A strong finish to the season would make Hamilton's Alena Sharp priority one to get into 2009 events on the LPGA Tour, which has changed the criteria for how players gain access to tournaments.
Sharp, who was 76th on last week's tour's money list, is Canada's top player on tour this year, but she also runs the risk of slipping below the top 80 who earn top priority status for getting into tournaments next year.
In previous seasons, Sharp would have tried to avoid slipping below the top 90 on the money list, which would have earned her a trip back to qualifying school if she wanted to regain exempt status on tour.
But in a move that officially hasn't been announced to the public, the tour told its players in March that it is implementing a system that establishes a priority list for access to tournaments.
While the top 80 from this year's money list will have top priority early in next year, the tour will reshuffle regularly to ensure players who are successful early next season are not denied entry into tournaments. Players who win three Futures Tour events in one season also will gain LPGA membership.
How the priority list will break down below the top 80 or how often the tour will reshuffle players' status has not been announced, but Sharp isn't overly concerned with the new setup.
"It's not going to be exempt and non-exempt any more," said Sharp, who says she still would play regularly, even if she did fall into the second priority group.
"It's going to be priority A, B, C, so if I was to drop outside the 80, I would still get to play in every tournament because there's no way I would drop outside of 85 with the money I've made this year."
Sharp says the first reaction on the part of players was shock, but once they understood what was happening, the new setup has been accepted for the most part.
"I think a lot of people were like: 'Wow, 80,' but once you read each category, it's going to be better for the tour. The stronger fields are going to be out here every week. It's going to be good for the sponsors, good for the fans," said Sharp, adding the new system also allows second chances.
"There are a lot of players who don't get to play because they had a bad year last year and they've played decent this year, but they haven't been shuffled into the mix.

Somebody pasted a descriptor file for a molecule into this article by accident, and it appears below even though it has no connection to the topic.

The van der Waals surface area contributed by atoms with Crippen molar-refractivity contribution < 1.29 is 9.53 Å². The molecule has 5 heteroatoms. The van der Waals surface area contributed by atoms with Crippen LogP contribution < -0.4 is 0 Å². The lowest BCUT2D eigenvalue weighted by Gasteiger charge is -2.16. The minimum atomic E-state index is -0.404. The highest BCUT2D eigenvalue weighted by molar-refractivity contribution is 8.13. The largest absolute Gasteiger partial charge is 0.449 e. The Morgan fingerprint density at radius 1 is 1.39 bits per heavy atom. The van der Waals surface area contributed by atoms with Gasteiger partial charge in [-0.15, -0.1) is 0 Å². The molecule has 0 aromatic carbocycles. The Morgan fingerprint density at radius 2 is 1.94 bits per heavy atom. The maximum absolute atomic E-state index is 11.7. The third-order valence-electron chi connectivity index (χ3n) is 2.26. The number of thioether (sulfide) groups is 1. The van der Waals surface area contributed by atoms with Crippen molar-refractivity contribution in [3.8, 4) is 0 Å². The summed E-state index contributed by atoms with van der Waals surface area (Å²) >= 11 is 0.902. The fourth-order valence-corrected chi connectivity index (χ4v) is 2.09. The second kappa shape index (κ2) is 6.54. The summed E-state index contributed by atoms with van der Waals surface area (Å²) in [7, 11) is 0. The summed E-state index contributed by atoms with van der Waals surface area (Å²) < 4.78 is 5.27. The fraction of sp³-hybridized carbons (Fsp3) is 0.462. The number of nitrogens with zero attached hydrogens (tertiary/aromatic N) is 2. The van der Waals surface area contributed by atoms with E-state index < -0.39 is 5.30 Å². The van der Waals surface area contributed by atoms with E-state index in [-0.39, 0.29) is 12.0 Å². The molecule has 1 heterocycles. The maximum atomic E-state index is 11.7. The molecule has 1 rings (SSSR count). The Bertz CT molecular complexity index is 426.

"Next year, it's going to allow those players who didn't play so well this year or at Q-school, but have some sort of status, to come out and play some good tournaments at the beginning and they'll be able to play in most of the fields the rest of the year."
Sharp says that, instead of being concerned about dropping on the money list, she is instead focused on upward mobility that will ensure a spot for her in the top priority grouping for 2009.
"I'm trying to get top 70. That's my goal. I want to play in the Kraft (Nabisco Championship, the first major of the season) and all those other tournaments at the beginning of the year, so that's what I'm looking to reach for and I'm not far off that and I still have my good tournament left.
"I could jump up inside the top 40 still. I've still got lots of events left," Sharp said.
Veteran Lorie Kane, Canada's other tour regular, sat 126th on last week's money list, but likely will play regularly next year because of her past champions status and position on the career money list.
THE SHORT GAME
After the conclusion of the Jane Rogers Championship of Mississauga yesterday at Lakeview Golf Course, the Canadian Tour continues its Ontario swing with the initial Seaforth Country Classic this week. For more information, see the websites www.cantour.com or www.seaforthcountryclassic.com ... Barrie's Stephanie Sherlock has been named to the Canadian team that will play at the 2008 World Amateur Golf Team Championship in Adelaide, Australia, along with Maude-Aimee LeBlanc of Windsor, Que., and Kira Meixner of Richmond, B.C. The event is Oct. 8-11. Georgetown's Mary Ann Lapointe will serve as Canadian non-playing captain.